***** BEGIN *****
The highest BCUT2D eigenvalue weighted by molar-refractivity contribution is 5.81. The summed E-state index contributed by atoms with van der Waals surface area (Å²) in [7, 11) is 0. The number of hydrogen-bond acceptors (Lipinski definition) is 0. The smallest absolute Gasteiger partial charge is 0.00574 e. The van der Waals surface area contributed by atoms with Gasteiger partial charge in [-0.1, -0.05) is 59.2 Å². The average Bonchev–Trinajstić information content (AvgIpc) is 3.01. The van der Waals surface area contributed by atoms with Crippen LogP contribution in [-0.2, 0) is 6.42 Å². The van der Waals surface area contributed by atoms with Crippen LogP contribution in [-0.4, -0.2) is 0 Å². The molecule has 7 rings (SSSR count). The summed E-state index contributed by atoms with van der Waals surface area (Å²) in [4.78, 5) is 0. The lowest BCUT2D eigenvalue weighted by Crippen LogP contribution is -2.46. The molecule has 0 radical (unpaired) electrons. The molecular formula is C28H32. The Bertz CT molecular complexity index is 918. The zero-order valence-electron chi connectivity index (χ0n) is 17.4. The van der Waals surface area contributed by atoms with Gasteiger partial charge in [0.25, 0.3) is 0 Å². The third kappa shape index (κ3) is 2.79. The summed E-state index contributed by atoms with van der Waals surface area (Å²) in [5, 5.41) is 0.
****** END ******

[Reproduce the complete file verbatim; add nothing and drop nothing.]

The highest BCUT2D eigenvalue weighted by molar-refractivity contribution is 5.81. The summed E-state index contributed by atoms with van der Waals surface area (Å²) in [7, 11) is 0. The number of hydrogen-bond acceptors (Lipinski definition) is 0. The smallest absolute Gasteiger partial charge is 0.00574 e. The van der Waals surface area contributed by atoms with Gasteiger partial charge in [-0.1, -0.05) is 59.2 Å². The average Bonchev–Trinajstić information content (AvgIpc) is 3.01. The van der Waals surface area contributed by atoms with Crippen LogP contribution in [-0.2, 0) is 6.42 Å². The van der Waals surface area contributed by atoms with Crippen LogP contribution in [-0.4, -0.2) is 0 Å². The molecule has 7 rings (SSSR count). The summed E-state index contributed by atoms with van der Waals surface area (Å²) in [4.78, 5) is 0. The lowest BCUT2D eigenvalue weighted by Crippen LogP contribution is -2.46. The molecule has 0 radical (unpaired) electrons. The molecular formula is C28H32. The Bertz CT molecular complexity index is 918. The zero-order valence-electron chi connectivity index (χ0n) is 17.4. The van der Waals surface area contributed by atoms with Gasteiger partial charge in [0.25, 0.3) is 0 Å². The third kappa shape index (κ3) is 2.79. The summed E-state index contributed by atoms with van der Waals surface area (Å²) in [5, 5.41) is 0.